The Duffield Street Houses

This past March I learned about the case of the Duffield Street homes in downtown Brooklyn and was compelled to honor their history with a drawing before they are eradicated by the city. The whole row of historic wood-frame houses on Duffield Street are believed to have played an integral part in the Underground Railroad, and many of them have already been demolished. 


Previous owners of 227 Duffield Street, Harriet and Thomas Truesdell, were known abolitionists who worked with the likes of William Lloyd Garrison and Henry Ward Beecher. There is a sealed off tunnel in the basement of 227 Duffield Street which is believed to be a part of the Underground Railroad. Regardless of a plethora of evidence indicating that 227 Duffield Street and the surrounding homes were an integral part of the Underground Railroad, the city denies that the buildings should be landmarked and the Economic Development Plan (EDC) plans to use eminent domain to knock them down and build a park, two luxury hotels and an underground parking garage - just what we need. The fight to save the Duffield Street homes is still ongoing, and you can learn more about it here.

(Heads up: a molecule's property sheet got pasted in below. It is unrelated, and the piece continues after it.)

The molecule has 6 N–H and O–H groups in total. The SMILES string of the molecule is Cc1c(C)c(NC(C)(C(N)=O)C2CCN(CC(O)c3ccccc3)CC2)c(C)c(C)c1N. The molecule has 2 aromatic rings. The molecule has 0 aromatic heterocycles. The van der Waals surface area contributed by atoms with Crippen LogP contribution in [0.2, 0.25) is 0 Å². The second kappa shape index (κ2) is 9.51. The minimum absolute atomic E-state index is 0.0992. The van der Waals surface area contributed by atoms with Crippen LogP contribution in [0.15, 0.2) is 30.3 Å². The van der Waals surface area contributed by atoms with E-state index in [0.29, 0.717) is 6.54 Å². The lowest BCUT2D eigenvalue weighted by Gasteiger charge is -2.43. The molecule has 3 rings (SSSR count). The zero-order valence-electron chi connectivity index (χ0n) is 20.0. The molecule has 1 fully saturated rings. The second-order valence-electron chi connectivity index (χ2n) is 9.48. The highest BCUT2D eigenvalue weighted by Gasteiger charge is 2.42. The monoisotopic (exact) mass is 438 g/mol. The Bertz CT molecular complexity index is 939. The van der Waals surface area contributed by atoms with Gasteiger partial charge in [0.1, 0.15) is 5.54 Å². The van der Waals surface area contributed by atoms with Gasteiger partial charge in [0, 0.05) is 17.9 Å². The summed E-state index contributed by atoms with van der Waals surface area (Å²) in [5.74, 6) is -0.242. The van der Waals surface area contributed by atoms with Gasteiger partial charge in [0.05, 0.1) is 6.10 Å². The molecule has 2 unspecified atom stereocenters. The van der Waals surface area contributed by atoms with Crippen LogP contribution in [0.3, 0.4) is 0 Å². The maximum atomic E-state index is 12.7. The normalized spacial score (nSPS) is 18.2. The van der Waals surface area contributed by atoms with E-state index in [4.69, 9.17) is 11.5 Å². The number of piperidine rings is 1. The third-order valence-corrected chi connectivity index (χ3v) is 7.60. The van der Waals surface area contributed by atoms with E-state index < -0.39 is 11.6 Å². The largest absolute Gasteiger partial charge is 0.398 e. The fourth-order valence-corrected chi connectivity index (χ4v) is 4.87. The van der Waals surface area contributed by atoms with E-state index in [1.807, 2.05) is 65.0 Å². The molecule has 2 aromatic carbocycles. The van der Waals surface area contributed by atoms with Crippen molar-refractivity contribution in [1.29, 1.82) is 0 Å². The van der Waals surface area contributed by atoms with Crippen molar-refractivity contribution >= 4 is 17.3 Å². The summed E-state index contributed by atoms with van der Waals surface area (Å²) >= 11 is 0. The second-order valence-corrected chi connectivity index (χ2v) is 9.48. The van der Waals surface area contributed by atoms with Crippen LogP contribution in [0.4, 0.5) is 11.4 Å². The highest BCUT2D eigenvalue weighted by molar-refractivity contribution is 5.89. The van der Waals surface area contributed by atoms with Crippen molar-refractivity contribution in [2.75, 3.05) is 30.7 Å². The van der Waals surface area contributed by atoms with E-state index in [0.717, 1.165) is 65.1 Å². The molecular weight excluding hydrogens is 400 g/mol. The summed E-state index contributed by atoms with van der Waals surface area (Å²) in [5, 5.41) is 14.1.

One if by Land, Two if by Sea

I recently spent a week in Boston with Dalvero Academy, and one of the locations we visited was the Old North Church. The church was founded in 1722, making it Boston's oldest surviving church building. It is most known for its role in the beginning of the American Revolution. On the evening of April 18 1775, Robert Newman and Capt. John Pulling Jr. climbed the steeple and held up two lanterns as a signal from Paul Revere to warn patriots in Charlestown that the British were arriving by sea across the Charles River and would soon be marching to Lexington and Concord. Here are a couple drawings I made of the steeple!